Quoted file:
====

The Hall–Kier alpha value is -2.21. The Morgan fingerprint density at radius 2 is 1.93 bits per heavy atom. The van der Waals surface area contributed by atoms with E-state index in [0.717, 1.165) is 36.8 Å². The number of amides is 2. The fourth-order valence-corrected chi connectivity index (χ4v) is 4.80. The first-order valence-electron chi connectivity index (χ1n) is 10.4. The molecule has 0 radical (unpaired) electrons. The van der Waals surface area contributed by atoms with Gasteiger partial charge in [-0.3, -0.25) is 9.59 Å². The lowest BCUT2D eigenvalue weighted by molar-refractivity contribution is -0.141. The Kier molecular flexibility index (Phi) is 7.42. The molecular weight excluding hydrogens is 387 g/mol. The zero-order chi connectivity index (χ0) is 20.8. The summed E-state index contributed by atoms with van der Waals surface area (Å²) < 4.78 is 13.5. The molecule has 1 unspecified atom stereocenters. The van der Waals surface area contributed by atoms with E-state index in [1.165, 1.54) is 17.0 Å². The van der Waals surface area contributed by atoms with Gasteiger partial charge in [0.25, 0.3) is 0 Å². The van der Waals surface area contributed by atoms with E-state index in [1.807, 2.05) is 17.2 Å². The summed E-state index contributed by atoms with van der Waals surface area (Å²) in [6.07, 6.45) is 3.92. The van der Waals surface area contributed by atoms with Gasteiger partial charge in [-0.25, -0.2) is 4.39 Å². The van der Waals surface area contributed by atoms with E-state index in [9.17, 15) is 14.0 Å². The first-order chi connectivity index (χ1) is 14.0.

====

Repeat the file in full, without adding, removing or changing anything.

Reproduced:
The Hall–Kier alpha value is -2.21. The Morgan fingerprint density at radius 2 is 1.93 bits per heavy atom. The van der Waals surface area contributed by atoms with E-state index in [0.717, 1.165) is 36.8 Å². The number of amides is 2. The fourth-order valence-corrected chi connectivity index (χ4v) is 4.80. The first-order valence-electron chi connectivity index (χ1n) is 10.4. The molecule has 0 radical (unpaired) electrons. The van der Waals surface area contributed by atoms with Gasteiger partial charge in [-0.3, -0.25) is 9.59 Å². The lowest BCUT2D eigenvalue weighted by molar-refractivity contribution is -0.141. The Kier molecular flexibility index (Phi) is 7.42. The molecular weight excluding hydrogens is 387 g/mol. The zero-order chi connectivity index (χ0) is 20.8. The summed E-state index contributed by atoms with van der Waals surface area (Å²) < 4.78 is 13.5. The molecule has 1 unspecified atom stereocenters. The van der Waals surface area contributed by atoms with E-state index in [1.165, 1.54) is 17.0 Å². The van der Waals surface area contributed by atoms with Gasteiger partial charge in [0.25, 0.3) is 0 Å². The van der Waals surface area contributed by atoms with E-state index in [1.807, 2.05) is 17.2 Å². The summed E-state index contributed by atoms with van der Waals surface area (Å²) in [6.07, 6.45) is 3.92. The van der Waals surface area contributed by atoms with Gasteiger partial charge in [-0.25, -0.2) is 4.39 Å². The van der Waals surface area contributed by atoms with E-state index in [9.17, 15) is 14.0 Å². The first-order chi connectivity index (χ1) is 14.0.